While now is a great time to move quickly and try new things, it’s also a great time to provide your audience some stability, levity or release. Brands in every category have reminded us of who they are at the core. For instance, Apple released a heartwarming spot about individual creativity, harkening back to some of their original ads. For others, including this message for Detroit, the Detroit-based Doner advertising team aimed to inspire the city as it experiences adversity, and it resonated with people across the country. Some are even showing a familiar levity, such as Progressive Insurance bringing back their campaign about becoming your parents. If you know your audience, you probably have a good feeling about what they’re receptive to now, from hopeful to lighthearted messaging that resonates.

Cultivate Sensitivity

It’s critical to remember that people are grieving right now. There is an overwhelming and widespread sense of loss and anxiety. While the brands mentioned above got it right, other people got it very wrong. Consider the following guidelines to heighten sensitivity and self-awareness:

  • Concepts around self-reward and indulgence should be tempered, especially for brands that target affluent audiences.
  • Don’t send self-aggrandizing messages, such as claims that your product or service can help mitigate loss. At this point, there are too many unknowns.
  • Levity can work, but tread carefully. This situation is serious: People are dying, cut off from their families and/or out of work. It can be both good and necessary to have a little exhale, but the reality is so harsh that you have to be careful.
  • Recognize that there will be new rules. Cultural mores will shift in response to this experience in ways we don’t yet understand. This means messaging should be straightforward and direct until the new normal is … more normal.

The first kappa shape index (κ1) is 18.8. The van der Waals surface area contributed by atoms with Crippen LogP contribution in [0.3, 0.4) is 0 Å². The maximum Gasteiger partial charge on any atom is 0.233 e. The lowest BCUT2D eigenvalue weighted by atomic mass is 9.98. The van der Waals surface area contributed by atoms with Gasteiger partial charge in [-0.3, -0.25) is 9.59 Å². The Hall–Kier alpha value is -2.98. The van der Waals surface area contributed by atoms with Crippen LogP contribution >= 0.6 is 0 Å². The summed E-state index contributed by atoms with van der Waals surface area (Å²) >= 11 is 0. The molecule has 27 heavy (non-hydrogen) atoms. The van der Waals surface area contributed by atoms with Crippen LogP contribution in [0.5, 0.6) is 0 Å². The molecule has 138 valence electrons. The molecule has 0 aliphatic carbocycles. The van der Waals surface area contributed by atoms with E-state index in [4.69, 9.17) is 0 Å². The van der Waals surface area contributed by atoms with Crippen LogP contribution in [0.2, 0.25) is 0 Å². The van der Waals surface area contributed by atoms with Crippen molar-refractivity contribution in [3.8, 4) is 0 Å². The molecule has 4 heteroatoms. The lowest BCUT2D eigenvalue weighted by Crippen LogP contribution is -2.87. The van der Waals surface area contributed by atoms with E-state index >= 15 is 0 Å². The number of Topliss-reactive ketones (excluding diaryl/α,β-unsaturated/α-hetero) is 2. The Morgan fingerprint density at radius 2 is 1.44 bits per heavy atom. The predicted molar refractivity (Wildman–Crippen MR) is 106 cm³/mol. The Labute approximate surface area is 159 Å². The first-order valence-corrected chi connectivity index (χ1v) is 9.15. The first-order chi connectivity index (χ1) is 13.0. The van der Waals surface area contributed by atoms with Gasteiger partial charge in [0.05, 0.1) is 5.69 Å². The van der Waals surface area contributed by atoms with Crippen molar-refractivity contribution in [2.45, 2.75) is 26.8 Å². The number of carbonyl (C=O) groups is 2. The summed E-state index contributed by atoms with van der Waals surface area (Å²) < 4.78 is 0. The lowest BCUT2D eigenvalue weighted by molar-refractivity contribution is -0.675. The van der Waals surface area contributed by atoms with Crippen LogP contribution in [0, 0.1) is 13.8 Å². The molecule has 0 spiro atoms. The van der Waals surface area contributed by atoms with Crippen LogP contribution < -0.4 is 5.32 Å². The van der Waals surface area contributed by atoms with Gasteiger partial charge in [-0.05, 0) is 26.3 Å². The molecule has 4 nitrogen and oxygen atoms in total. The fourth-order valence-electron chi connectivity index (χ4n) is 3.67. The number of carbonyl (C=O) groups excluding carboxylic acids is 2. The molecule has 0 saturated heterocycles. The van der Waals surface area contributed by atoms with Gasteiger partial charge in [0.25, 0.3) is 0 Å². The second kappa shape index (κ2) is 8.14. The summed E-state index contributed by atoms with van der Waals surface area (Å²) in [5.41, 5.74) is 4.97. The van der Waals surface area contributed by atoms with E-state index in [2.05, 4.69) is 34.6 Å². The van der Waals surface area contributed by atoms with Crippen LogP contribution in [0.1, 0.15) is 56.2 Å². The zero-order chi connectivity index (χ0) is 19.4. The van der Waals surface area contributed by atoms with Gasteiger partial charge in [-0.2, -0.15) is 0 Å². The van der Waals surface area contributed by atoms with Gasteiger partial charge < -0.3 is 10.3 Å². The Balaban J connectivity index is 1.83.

Remain Engaged

While you’re reassessing your marketing strategy, don’t go dark. The audiences are still there and, perhaps more than usual, depending on the channel. While your customers’ immediate needs are different, they may just be postponing or planning new home-related activities. Consider what people are experiencing now: Because we’re home, there’s been a resurgence of focus on home-centric objects and activities. Planning a week or so at a time will help your brand stay both relevant and appropriately engaged.

Nurture a Proactive, Open-Minded Approach

In coming quarters, many, if not most, U.S. businesses will find themselves situationally altered, because of marketplace shifts in supply or demand or both. With such fundamental changes, gaining a clear outlook takes time. But marketers should push themselves, and their agencies, to think proactively based on what outlook can be obtained. Staying too long in reactive mode, fighting last month’s battles, will lose the war.